Taking overly long strides
You might feel like Superman flying across the tracks, but if your strides are too long, it can actually hurt your performance. “Endurance running in particular relies on short, low, efficient strides, with no wasted muscular effort or vertical motion,” says Dale. “The ideal steps-per-minute pace is 160 to 170, so it’s worth taking a few minutes to actually count and compare your strides, and then work on speeding them up with shorter steps.”
Landing like a rock
When it comes to preventing injury, it’s important to pay attention to how you’re landing on your foot. A study from the British Journal of Sports Medicine found that the lighter your impact load, the lower your risk of injury. To prevent hard landings, the study suggests landing closer to the midfoot, which tends to be lighter than landing on the heel, and increasing the number of steps you take per minute.
Running through pain
Many runners think it’s normal to feel soreness in their shins, IT bands, or knees when they begin, so they choose to ignore it and keep running. “The best thing to do when in doubt about whether you should ‘run through’ the pain is don’t,” says Kennihan. “Ignoring aches and pains is the best way to get injured.” If you do feel pain or discomfort, take some rest days, and tend to your injury by following RICE (Rest, Ice, Compression, Elevation). Once you return to running, gradually build up your progress.
Wearing the wrong shoes
Wearing the wrong sneakers can ruin your workout routine. “If you have a history of running injuries, there is no easy answer without a trained professional (not the guy at the mass market shoe store) watching the way you run and making a recommendation,” says Kathleen Lisson, CMT. “Ideally, a mold can be made of your foot and a custom orthotic can be made.”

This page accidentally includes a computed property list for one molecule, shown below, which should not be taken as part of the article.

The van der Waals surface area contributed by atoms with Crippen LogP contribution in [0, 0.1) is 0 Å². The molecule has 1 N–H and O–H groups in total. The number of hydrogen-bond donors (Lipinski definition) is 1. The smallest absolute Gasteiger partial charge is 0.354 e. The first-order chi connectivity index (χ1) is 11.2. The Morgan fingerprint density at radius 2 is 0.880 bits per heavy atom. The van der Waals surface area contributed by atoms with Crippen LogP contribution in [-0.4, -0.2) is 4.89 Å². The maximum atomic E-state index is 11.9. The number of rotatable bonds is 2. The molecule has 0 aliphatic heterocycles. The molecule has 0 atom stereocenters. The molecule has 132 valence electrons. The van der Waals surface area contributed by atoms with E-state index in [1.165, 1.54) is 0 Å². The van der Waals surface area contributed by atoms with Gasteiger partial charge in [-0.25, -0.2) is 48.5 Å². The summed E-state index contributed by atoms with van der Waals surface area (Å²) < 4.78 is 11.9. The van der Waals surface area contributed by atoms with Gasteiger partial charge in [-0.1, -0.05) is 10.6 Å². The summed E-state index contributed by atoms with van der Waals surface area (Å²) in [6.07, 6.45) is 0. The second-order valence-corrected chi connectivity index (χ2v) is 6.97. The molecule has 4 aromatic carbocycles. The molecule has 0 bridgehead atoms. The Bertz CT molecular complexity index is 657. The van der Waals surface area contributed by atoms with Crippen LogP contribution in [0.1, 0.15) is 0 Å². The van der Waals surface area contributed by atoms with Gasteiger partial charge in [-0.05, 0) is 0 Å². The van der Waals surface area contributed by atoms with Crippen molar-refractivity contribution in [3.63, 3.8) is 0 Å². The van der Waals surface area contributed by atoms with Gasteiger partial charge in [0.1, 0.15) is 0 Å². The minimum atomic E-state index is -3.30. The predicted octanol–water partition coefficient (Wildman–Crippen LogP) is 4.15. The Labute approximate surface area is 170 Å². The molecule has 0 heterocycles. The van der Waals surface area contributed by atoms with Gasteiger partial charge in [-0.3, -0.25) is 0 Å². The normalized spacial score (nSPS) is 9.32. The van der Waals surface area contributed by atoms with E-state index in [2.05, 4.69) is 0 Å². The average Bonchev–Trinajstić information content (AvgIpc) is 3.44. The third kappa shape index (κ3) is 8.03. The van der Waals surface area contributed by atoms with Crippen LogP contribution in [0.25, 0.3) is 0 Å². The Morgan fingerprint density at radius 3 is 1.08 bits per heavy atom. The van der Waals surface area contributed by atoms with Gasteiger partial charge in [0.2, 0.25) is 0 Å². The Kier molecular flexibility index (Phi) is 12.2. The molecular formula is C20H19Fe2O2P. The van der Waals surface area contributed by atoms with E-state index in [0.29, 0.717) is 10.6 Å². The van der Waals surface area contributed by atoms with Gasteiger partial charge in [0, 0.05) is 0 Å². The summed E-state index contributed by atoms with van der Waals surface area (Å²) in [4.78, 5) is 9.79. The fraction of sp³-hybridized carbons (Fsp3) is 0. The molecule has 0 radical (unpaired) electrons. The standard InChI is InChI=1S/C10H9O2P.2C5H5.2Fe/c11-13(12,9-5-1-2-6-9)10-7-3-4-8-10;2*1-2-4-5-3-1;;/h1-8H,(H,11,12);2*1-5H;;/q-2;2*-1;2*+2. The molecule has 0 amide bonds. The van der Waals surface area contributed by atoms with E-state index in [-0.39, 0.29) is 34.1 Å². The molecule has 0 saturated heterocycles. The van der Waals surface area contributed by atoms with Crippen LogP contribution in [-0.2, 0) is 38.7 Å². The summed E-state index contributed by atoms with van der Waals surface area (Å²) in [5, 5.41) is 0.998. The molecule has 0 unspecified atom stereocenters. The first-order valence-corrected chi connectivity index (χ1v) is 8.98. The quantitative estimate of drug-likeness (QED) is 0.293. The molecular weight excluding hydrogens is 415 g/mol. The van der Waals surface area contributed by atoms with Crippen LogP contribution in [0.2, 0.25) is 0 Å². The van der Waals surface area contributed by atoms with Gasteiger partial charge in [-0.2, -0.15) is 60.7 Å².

Not taking your run out of the city
“If you live in a busy city, running along city streets is the easiest way to get in the miles, but if it’s possible, find a less polluted space for your long runs,” says Lisson. “Experiment with how you feel after an hour running from stoplight to stoplight and an hour running on a trail or by the ocean.” A review of literature published in the Journal of Sports Medicine found that running in polluted air doesn’t give you the same cognitive benefits as running in clean air. Exposure to air pollution can have negative effects on brain health as well as the lungs, so making the driver to a cleaner location might be worth the extra time. Next, check out the only question you need to ask to find great running shoes.
- Meghan Kennihan, a certified personal trainer and running coach
- Amanda Dale, trainer and sports nutritionist
- Kathleen Lisson, CMT
- Journal of the American College of Cardiology: "Dose of Jogging and Long-Term Mortality The Copenhagen City Heart Study"
- British Journal of Sports Medicine: "Greater vertical impact loading in female runners with medically diagnosed injuries: a prospective investigation"
- Journal of Sports Medicine: "Physical Activity, Air Pollution and the Brain"